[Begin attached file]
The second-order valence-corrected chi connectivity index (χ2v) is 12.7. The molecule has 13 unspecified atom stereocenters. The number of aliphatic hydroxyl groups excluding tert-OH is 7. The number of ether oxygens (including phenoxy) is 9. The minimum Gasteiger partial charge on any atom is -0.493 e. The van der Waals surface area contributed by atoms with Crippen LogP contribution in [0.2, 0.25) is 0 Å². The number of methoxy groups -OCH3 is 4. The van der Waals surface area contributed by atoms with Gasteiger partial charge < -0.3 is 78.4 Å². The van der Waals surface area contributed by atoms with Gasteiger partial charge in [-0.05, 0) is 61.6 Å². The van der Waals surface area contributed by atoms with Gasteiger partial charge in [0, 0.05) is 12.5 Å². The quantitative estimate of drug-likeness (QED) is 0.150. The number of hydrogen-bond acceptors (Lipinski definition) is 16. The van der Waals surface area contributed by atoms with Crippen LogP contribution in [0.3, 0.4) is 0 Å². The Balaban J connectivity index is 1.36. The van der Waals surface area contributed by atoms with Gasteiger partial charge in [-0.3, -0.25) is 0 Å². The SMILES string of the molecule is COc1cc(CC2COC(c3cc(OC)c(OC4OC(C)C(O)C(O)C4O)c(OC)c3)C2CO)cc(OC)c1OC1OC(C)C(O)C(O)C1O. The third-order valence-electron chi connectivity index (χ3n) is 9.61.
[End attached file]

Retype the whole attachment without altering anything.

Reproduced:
The second-order valence-corrected chi connectivity index (χ2v) is 12.7. The molecule has 13 unspecified atom stereocenters. The number of aliphatic hydroxyl groups excluding tert-OH is 7. The number of ether oxygens (including phenoxy) is 9. The minimum Gasteiger partial charge on any atom is -0.493 e. The van der Waals surface area contributed by atoms with Crippen LogP contribution in [0.2, 0.25) is 0 Å². The number of methoxy groups -OCH3 is 4. The van der Waals surface area contributed by atoms with Gasteiger partial charge < -0.3 is 78.4 Å². The van der Waals surface area contributed by atoms with Gasteiger partial charge in [-0.05, 0) is 61.6 Å². The van der Waals surface area contributed by atoms with Gasteiger partial charge in [0, 0.05) is 12.5 Å². The quantitative estimate of drug-likeness (QED) is 0.150. The number of hydrogen-bond acceptors (Lipinski definition) is 16. The van der Waals surface area contributed by atoms with Crippen LogP contribution in [0.3, 0.4) is 0 Å². The Balaban J connectivity index is 1.36. The van der Waals surface area contributed by atoms with Gasteiger partial charge in [-0.3, -0.25) is 0 Å². The SMILES string of the molecule is COc1cc(CC2COC(c3cc(OC)c(OC4OC(C)C(O)C(O)C4O)c(OC)c3)C2CO)cc(OC)c1OC1OC(C)C(O)C(O)C1O. The third-order valence-electron chi connectivity index (χ3n) is 9.61.